Lucia’s Renaissance by C.L.R. Peterson


A most interesting subject, locale, and time, to say the least. I cannot imagine having to deal with a theocratic rule; a believe what we tell you or suffer the consequences. The protagonist, an inquisitive young girl, finds herself enmeshed in a quandary regarding her faith after reading a book by Luther.  Lucia’s naivete about the Lutheran heresy; her words and actions, brings danger to her and her family, and that makes for a tension filled story line. I enjoyed the portrayal of 16th century Italy, especially Venezia; the sights and sounds, the market, the churches, the canals. The author highlights the fierce determination of the Church to maintain it’s supremacy and it’s stranglehold on the populace.   My only real problem with the tale is a too simplistic approach to dialogue.  Other than that, I can recommend it as a book worth your while.  3.2 stars



Katharina – Deliverance by Margaret Skea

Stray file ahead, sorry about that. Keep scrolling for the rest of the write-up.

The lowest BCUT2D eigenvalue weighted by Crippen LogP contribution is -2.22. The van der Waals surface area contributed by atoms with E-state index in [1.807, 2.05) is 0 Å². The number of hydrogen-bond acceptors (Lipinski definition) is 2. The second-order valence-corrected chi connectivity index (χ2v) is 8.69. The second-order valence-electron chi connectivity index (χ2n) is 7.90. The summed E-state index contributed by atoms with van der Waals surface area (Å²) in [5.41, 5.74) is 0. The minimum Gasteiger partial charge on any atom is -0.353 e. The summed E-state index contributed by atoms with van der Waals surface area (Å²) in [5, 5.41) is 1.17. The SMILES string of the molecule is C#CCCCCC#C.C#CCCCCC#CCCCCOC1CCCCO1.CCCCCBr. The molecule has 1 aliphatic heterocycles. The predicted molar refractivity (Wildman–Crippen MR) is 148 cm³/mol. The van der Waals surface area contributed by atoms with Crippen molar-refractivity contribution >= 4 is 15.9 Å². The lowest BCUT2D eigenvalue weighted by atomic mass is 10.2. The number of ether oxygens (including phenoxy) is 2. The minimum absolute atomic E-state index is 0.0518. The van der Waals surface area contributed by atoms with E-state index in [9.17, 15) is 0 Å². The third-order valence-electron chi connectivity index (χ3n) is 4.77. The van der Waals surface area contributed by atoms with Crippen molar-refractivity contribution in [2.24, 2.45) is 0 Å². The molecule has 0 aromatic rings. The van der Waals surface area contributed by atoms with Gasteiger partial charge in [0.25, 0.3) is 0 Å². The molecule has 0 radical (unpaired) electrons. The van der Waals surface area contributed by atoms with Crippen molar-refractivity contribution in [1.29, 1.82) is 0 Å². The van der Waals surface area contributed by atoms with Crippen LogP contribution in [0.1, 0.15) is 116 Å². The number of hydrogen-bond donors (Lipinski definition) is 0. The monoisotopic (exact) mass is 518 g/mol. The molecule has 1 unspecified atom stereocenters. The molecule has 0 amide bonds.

One of the things I like about historical-fiction is the way an author can take a subject, be that a place, an event, or in this case a person, and tell a story that is so compellingly real that you think you’re reading a non-fictional account.  That is, in the opinion of this humble, yet moderately astute reviewer, precisely what Margaret Skea has done in Katharina – Deliverance.  Little is known of the woman who became the wife of Martin Luther, but by the time I finished this portion of her story, I felt as if she had sprung out from the pages of history, so fully depicted, so fully a part of that time.  As for the historical bits of this early period of Luther’s reformation, I have to admit to a certain ignorance.  Of course, I knew the basics and was aware of the incredible repercussions that resulted, but I was somewhat unaware of the schisms among the reformers, though certainly not surprised.  What the author has done is to skillfully blend the fiction with the fact, and like a good medieval tapestry weaver, leaves no trace of the seams between the two.  4.8 stars  Note: the sequel is expected in 2018, and is already on my ‘to be read list.’